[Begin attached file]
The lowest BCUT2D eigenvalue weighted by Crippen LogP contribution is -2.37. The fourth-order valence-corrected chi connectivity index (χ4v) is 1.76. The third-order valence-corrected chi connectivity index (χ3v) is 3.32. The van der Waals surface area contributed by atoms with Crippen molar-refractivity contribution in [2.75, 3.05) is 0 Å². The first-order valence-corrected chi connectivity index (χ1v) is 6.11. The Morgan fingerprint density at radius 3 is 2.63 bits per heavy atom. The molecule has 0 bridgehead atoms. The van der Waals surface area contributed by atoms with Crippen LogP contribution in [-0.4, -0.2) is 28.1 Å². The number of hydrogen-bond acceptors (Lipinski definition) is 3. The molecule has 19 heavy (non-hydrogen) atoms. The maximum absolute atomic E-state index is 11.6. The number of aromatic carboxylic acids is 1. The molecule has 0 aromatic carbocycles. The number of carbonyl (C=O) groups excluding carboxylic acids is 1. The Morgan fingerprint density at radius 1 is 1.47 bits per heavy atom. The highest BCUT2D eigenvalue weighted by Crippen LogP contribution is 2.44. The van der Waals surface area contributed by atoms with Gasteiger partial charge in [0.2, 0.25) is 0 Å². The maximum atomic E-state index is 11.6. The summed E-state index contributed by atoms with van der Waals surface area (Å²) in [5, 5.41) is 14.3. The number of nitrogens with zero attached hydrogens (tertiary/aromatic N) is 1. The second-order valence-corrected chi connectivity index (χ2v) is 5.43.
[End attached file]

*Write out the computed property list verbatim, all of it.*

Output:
The lowest BCUT2D eigenvalue weighted by Crippen LogP contribution is -2.37. The fourth-order valence-corrected chi connectivity index (χ4v) is 1.76. The third-order valence-corrected chi connectivity index (χ3v) is 3.32. The van der Waals surface area contributed by atoms with Crippen molar-refractivity contribution in [2.75, 3.05) is 0 Å². The first-order valence-corrected chi connectivity index (χ1v) is 6.11. The Morgan fingerprint density at radius 3 is 2.63 bits per heavy atom. The molecule has 0 bridgehead atoms. The van der Waals surface area contributed by atoms with Crippen LogP contribution in [-0.4, -0.2) is 28.1 Å². The number of hydrogen-bond acceptors (Lipinski definition) is 3. The molecule has 19 heavy (non-hydrogen) atoms. The maximum absolute atomic E-state index is 11.6. The number of aromatic carboxylic acids is 1. The molecule has 0 aromatic carbocycles. The number of carbonyl (C=O) groups excluding carboxylic acids is 1. The Morgan fingerprint density at radius 1 is 1.47 bits per heavy atom. The highest BCUT2D eigenvalue weighted by Crippen LogP contribution is 2.44. The van der Waals surface area contributed by atoms with Gasteiger partial charge in [0.2, 0.25) is 0 Å². The maximum atomic E-state index is 11.6. The summed E-state index contributed by atoms with van der Waals surface area (Å²) in [5, 5.41) is 14.3. The number of nitrogens with zero attached hydrogens (tertiary/aromatic N) is 1. The second-order valence-corrected chi connectivity index (χ2v) is 5.43.